Do You Appreciate Your Military Spouse
When we speak about military spouses, people often assume the conversation is about women. We, as readers and conversationalist must undertake a shift in our societal norms because many of our fighting service members are women, therefore, the husbands and/or significant other remaining behind becomes the sole care taker of the day-to-day affairs of the home. Our military spouses, female and male, are so under appreciated by society when our service members are deployed, stationed in remote locations and placed in harms way.
When a spouse is left to take care of the home in the absence of the service member they often find themselves as the “Total Force”. Care giving moves from normal duties around the house to full time “everything” duties to include, in many cases, full time employment. They find themselves truly involved in a 24/7 total commitment. These spouses, in a lot of situations born out of necessity became independent; thus, creating an atmosphere difficult to relinquish when the service member returned home. Military installations have implemented programs to help family’s coupe with the stress of separation and reunification; but are these programs effective, do they really address the issues when the service members are gone and later returned home? A report by Gregg Zoraya from USA Today found that the military divorce rate is at the highest level since 1999. He discovered that nearly 30,000 marriages ended in fiscal year 2011 with the Air Force having the highest divorce rate of any other services with 3.9%. This is an alarming discovery as it shows that installation programs in the Family Readiness & the Chapels might not really be working, these programs need to be retooled and studied to see if they are affective.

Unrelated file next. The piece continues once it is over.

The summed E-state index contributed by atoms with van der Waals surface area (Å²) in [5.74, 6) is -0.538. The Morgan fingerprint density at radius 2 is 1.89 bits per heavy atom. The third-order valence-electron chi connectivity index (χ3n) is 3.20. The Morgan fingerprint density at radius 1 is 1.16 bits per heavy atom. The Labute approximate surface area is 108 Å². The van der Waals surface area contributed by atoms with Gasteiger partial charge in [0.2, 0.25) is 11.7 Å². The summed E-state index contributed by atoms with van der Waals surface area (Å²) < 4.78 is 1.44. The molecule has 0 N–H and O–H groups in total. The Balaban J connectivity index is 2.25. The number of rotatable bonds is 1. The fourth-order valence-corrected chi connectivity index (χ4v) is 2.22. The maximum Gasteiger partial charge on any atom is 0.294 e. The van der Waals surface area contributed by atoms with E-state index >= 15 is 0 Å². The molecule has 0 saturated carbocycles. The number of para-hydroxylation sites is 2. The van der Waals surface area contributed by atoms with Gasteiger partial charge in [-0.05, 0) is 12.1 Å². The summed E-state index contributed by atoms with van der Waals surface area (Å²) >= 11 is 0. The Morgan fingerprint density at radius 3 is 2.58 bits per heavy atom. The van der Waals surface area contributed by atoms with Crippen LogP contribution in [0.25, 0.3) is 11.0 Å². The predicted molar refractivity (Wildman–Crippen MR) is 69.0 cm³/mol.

Studies have shown to make a difference with military families enduring this type of separation—the Family Readiness Programs must have a combined effort with the local community to match the needs of these families both on and off military installations. They need to ask questions, prepare spouses to deal with the absence of the service member prior to departure while preparing the spouses to live on, maintain and be ready for reunification upon their return. Commanders must never lose their sight pictures on the unsung hero’s and heroins remaining behind. They must be creative and inclusive, don’t just call periodically, develop social gatherings, have squadron members mingling events etc. Commanders, Chaplains, Social Group leaders must instruct the service members on their roles and responsibilities upon returning home, remember their “unsung hero and heroin” by making them feel so very special. Some will say spoil them—you will be rewarded with riches beyond your belief! So, when any reader of this blog, know of a family that has service members deployed; or stationed in in harms way take time to just tell them thanks for what they do. A thank you can go a long way in the absence of the service member and when the family unit is back together. Military spouses are what keep our troops focused on the mission, so appreciate them.